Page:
Thursday, April 18, 2013

Mind that windlass handle!

s/v Siempre Sabado has a manual windlass.  Keeping the handle to that windlass handy to the windlass and yet still keeping it aboard would seem to be conflicting goals.  Steve and Lulu show that they can both be met:
When we first got our boat, there was a mystery piece of canvas onboard.  It was about 2′ long,  only about 2″ wide, open at one end, and with a pair of sort of flanges along one of the long sides with snaps so the two flanges would snap together.  It was anyone’s guess what the heck this thing was.  We looked at all kinds of stuff on board to see if we could figure out what it was for.  The only thing that fit into it was the removable windlass handle.  But canvas covers on boats are usually to protect something from UV degradation, not something the galvanized steel handle was likely to suffer from.  So what was it for?

One day, I got the bright idea to try snapping the flange around a lifeline up forward and using the thing as a sort of horizontal holster for the windlass handle.  Well, it was a perfect fit.  I’m still not sure if that’s what it was originally intended for but if it wasn’t, it should have been.  Keeps the handle off the deck and out of danger of being kicked or washed overboard.

unsafe stowage
That’s the handle sitting between the teak deck
and the bulwark, the thing with the black hand grip.

The main problem with the “holster” was the snaps.  Even when they’re made for marine use, snaps eventually get corroded to the place that they no longer come apart, or, if apart, will not snap back together.  And, sure enough, that’s what happened.  At least I assume that’s what happened.  For some reason or another, we removed the holster some time ago and I can no longer remember for sure why or where the heck it is.  Since then, the rope tether that was on the windlass handle chafed through and for a long time now, the handle has just been riding loose on the foredeck.  And, although we’ve never had a problem, once you see the potential for a problem, if you don’t fix it, you’ll be kicking yourself mightily when the problem eventually happens.  I’ve always meant to have a second handle made but, so far, never have so I’d better take care of the one I have.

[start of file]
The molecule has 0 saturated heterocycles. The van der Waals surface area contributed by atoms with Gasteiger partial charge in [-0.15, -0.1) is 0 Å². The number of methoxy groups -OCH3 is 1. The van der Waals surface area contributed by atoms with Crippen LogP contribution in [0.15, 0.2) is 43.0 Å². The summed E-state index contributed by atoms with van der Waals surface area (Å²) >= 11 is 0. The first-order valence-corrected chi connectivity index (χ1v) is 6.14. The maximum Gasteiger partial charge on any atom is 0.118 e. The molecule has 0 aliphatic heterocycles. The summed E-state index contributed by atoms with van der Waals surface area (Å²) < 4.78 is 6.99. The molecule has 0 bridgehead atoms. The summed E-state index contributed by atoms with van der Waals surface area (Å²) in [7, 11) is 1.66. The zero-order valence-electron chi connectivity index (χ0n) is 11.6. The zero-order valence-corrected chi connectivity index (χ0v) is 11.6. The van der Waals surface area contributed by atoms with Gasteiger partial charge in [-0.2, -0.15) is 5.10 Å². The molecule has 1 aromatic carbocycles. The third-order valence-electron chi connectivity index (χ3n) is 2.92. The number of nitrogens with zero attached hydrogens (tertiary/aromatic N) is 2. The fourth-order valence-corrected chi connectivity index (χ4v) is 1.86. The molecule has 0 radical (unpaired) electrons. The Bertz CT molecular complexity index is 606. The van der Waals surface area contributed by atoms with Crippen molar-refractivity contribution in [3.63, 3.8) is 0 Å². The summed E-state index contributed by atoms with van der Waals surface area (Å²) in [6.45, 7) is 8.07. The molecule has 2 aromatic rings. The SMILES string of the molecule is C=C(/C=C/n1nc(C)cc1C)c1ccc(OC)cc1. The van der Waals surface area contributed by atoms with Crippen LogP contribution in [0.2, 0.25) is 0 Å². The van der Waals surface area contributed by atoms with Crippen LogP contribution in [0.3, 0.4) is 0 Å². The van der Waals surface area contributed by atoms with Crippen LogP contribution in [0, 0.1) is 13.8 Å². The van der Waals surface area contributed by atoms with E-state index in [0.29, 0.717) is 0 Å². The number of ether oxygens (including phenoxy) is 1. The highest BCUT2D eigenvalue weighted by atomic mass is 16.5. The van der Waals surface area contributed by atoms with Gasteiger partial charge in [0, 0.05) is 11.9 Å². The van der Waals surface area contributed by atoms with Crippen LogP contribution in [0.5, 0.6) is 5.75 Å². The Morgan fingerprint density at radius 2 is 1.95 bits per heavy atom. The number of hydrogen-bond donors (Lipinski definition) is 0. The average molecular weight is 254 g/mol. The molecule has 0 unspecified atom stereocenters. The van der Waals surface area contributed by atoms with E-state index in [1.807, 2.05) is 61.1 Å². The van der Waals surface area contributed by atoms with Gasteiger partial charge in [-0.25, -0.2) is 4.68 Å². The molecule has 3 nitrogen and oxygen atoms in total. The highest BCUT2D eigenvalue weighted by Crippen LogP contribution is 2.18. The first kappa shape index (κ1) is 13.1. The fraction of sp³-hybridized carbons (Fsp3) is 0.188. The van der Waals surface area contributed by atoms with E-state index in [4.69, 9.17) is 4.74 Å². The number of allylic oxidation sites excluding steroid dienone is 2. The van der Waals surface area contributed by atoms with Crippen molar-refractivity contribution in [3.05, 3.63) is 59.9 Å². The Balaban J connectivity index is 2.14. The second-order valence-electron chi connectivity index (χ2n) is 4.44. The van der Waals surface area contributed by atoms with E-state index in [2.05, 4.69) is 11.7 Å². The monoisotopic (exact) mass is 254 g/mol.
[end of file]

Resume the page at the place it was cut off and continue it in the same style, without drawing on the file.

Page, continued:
Lulu put a bunch of Sunbrella scraps together and sewed up a holster during our trip from Santispac to Punta Chivato last week.  Today, I installed the grommets and hung it from the lifelines.  I need to come up with a prettier way to attach it than with the “clothes stops” that I’m using now, but they’ll work until I come up with something better.

safe stowage

I also rigged up a tether so, even if I were to get all fumbly-fingered, the handle should stay attached to the boat.  The handle stows all the way in the holster and can be removed just by pulling on the tether.

handle holster

The tether is long enough allow the handle to be used while still attached to the lifelines.

handle safely tethered

I think I’ll still get another handle made anyway,  just in case.
(And those are some nice examples of marlinespike seamanship out there on the end of the bowsprit in that last picture!  Is that ocean plait?)


  1. We have the same windlass on our Westsail 32 Chaika and we have a loop of cord on the handle that we drop over the windlass to keep it on board. The handle lies on the deck between the windlass and bulwarks

  2. Those things out on the bowsprit are two mats I made out of old jib sheets I got from a neighbor in La Paz. Lulu washed them and we put them out there to dry as they get great air circulation all around. Obviously, we don't leave them there when we're underway because that'd just be asking for it, no matter how calm the conditions. As to what it's called, I'm not really sure, but ocean plait sounds right. I did a blog about making mats out of manila a couple years ago. I believe you printed the blog at the time.



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